Understanding the difference in levels of autonomous driving  

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What’s the difference between automated and fully-automated driving? How different is Level 3 to Level 5 and 6? As autonomous driving technologies and assistance systems evolve and are introduced into vehicles, understanding the taxonomy and definitions related to these systems is key to providing a clearer picture for both the consumer and manufacturer.

The Society of Automotive Engineers (SAE), an international organization that educates and helps develop standards for professional engineers, famously created a regulatory framework and best practices guide for automated driving systems. The SAE J3016 employs levels ranging from 0-5 to indicate the difference in driver support systems and automated driving features.

Used to guide manufacturers and other entities in the design, development, testing and deployment of highly-automated vehicles, the document became the de facto global standard for AV technology. The US Department of Transportation (DoT), for example, adheres to J3016’s six levels of automation for on-road motor vehicles in its Federal Automated Vehicles Policy.

Despite the breakdown in levels, however, some confusion still remains among consumers as to what constitutes a ‘self-driving’ car and what amount of driver input is required, regardless of how capable an ADAS may be. Tesla’s Autopilot, for example, which enables the car to drive itself, controlling both steering and braking, is often confused with an assistance system where drivers can engage in another activity while driving. However, it is a Level 3 system that requires drivers to remain in the driving seat and to be ready to take control. It is not until vehicles reach Level 4 where occupants are not required to take over driving duties and vehicles may not even feature a steering wheel.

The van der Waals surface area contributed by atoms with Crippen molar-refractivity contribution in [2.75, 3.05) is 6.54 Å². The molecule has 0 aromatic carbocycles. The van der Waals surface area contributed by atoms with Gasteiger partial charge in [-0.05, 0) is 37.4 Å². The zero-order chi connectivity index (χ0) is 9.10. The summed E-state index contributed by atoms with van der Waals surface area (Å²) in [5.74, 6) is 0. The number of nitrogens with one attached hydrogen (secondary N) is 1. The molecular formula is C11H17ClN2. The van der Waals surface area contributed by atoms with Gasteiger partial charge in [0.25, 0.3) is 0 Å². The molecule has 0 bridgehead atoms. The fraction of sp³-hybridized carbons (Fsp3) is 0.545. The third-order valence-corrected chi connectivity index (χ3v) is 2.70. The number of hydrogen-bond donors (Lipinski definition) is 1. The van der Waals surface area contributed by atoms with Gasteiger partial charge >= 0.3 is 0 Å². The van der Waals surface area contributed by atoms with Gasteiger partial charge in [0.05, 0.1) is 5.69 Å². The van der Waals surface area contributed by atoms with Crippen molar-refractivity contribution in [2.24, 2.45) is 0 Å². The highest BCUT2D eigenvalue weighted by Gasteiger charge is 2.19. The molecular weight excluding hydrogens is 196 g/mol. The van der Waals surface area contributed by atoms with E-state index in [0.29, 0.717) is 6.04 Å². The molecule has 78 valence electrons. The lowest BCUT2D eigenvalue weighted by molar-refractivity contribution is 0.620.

To help clarify these definitions, SAE International has updated its J3016 with an infographic that is able to visually show the difference in the levels of autonomy and provide examples of where they may be found.

“The new chart offers more consumer-friendly terms and definitions for the levels, which are frequently cited and referred to by industry and media. The infographic will help to eliminate confusion by providing clarity and using terms more commonly used by consumers,” SAE International said in a press release.

The chart explains more clearly what the driver is required to do with each level, what a vehicle with each level of autonomy can do, and the types of typical technology.

Understanding the difference in levels of autonomous driving

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As editor of four magazines at UKi Media & Events James brings over a decade of writing about, and obsessing over, technology and cars to Automotive Interiors World, Stadia, Winter Sports Technology International and Auditoria. Responsible for commissioning, writing and editing each issue he’s covered the best (and worst) from around the industry on a continual search to feature the latest innovation or talking point on the next cover.

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